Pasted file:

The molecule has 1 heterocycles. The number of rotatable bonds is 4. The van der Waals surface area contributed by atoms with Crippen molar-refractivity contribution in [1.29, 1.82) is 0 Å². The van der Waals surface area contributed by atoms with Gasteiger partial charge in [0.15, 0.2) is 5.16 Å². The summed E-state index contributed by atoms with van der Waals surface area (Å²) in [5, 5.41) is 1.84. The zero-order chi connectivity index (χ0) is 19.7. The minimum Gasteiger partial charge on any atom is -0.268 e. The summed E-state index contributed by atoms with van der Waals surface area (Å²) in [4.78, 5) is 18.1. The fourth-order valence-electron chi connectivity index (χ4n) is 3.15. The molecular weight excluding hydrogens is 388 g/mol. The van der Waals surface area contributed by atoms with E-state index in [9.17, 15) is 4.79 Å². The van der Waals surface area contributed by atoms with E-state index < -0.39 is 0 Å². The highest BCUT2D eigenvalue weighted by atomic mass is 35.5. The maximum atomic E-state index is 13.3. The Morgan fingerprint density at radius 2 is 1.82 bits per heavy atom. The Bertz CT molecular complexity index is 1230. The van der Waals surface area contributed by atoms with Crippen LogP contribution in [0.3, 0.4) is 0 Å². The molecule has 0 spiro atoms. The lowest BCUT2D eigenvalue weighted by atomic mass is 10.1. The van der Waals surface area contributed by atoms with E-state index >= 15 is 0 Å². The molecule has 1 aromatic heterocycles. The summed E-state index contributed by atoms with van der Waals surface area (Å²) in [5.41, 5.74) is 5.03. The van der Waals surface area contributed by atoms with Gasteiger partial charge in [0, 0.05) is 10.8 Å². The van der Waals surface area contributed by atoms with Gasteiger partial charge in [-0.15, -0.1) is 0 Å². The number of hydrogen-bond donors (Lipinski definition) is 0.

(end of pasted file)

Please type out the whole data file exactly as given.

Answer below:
The molecule has 1 heterocycles. The number of rotatable bonds is 4. The van der Waals surface area contributed by atoms with Crippen molar-refractivity contribution in [1.29, 1.82) is 0 Å². The van der Waals surface area contributed by atoms with Gasteiger partial charge in [0.15, 0.2) is 5.16 Å². The summed E-state index contributed by atoms with van der Waals surface area (Å²) in [5, 5.41) is 1.84. The zero-order chi connectivity index (χ0) is 19.7. The minimum Gasteiger partial charge on any atom is -0.268 e. The summed E-state index contributed by atoms with van der Waals surface area (Å²) in [4.78, 5) is 18.1. The fourth-order valence-electron chi connectivity index (χ4n) is 3.15. The molecular weight excluding hydrogens is 388 g/mol. The van der Waals surface area contributed by atoms with E-state index in [9.17, 15) is 4.79 Å². The van der Waals surface area contributed by atoms with E-state index < -0.39 is 0 Å². The highest BCUT2D eigenvalue weighted by atomic mass is 35.5. The maximum atomic E-state index is 13.3. The Morgan fingerprint density at radius 2 is 1.82 bits per heavy atom. The Bertz CT molecular complexity index is 1230. The van der Waals surface area contributed by atoms with Crippen LogP contribution in [0.3, 0.4) is 0 Å². The molecule has 0 spiro atoms. The lowest BCUT2D eigenvalue weighted by atomic mass is 10.1. The van der Waals surface area contributed by atoms with E-state index >= 15 is 0 Å². The molecule has 1 aromatic heterocycles. The summed E-state index contributed by atoms with van der Waals surface area (Å²) in [5.41, 5.74) is 5.03. The van der Waals surface area contributed by atoms with Gasteiger partial charge in [0, 0.05) is 10.8 Å². The van der Waals surface area contributed by atoms with Gasteiger partial charge in [-0.15, -0.1) is 0 Å². The number of hydrogen-bond donors (Lipinski definition) is 0.